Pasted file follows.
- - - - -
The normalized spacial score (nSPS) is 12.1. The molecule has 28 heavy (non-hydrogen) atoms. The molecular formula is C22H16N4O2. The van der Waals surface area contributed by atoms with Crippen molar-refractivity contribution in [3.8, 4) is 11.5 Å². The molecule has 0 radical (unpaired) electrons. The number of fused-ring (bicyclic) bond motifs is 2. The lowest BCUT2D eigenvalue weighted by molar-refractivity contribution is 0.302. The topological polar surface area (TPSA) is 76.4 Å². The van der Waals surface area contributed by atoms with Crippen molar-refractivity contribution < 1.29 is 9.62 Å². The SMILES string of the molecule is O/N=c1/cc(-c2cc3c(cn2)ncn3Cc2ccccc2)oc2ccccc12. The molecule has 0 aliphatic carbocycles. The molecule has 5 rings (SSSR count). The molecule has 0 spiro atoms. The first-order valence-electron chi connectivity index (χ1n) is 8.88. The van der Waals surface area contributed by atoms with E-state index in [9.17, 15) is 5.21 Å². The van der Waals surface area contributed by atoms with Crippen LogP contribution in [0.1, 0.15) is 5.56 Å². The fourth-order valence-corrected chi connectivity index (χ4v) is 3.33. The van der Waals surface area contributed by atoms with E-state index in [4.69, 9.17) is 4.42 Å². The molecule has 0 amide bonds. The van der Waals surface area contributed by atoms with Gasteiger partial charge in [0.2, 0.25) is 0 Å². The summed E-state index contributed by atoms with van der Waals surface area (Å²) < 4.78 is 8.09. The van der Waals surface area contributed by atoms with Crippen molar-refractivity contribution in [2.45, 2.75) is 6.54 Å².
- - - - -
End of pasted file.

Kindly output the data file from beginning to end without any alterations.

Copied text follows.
The normalized spacial score (nSPS) is 12.1. The molecule has 28 heavy (non-hydrogen) atoms. The molecular formula is C22H16N4O2. The van der Waals surface area contributed by atoms with Crippen molar-refractivity contribution in [3.8, 4) is 11.5 Å². The molecule has 0 radical (unpaired) electrons. The number of fused-ring (bicyclic) bond motifs is 2. The lowest BCUT2D eigenvalue weighted by molar-refractivity contribution is 0.302. The topological polar surface area (TPSA) is 76.4 Å². The van der Waals surface area contributed by atoms with Crippen molar-refractivity contribution < 1.29 is 9.62 Å². The SMILES string of the molecule is O/N=c1/cc(-c2cc3c(cn2)ncn3Cc2ccccc2)oc2ccccc12. The molecule has 0 aliphatic carbocycles. The molecule has 5 rings (SSSR count). The molecule has 0 spiro atoms. The first-order valence-electron chi connectivity index (χ1n) is 8.88. The van der Waals surface area contributed by atoms with E-state index in [9.17, 15) is 5.21 Å². The van der Waals surface area contributed by atoms with Crippen LogP contribution in [0.1, 0.15) is 5.56 Å². The fourth-order valence-corrected chi connectivity index (χ4v) is 3.33. The van der Waals surface area contributed by atoms with E-state index in [4.69, 9.17) is 4.42 Å². The molecule has 0 amide bonds. The van der Waals surface area contributed by atoms with Gasteiger partial charge in [0.2, 0.25) is 0 Å². The summed E-state index contributed by atoms with van der Waals surface area (Å²) < 4.78 is 8.09. The van der Waals surface area contributed by atoms with Crippen molar-refractivity contribution in [2.45, 2.75) is 6.54 Å².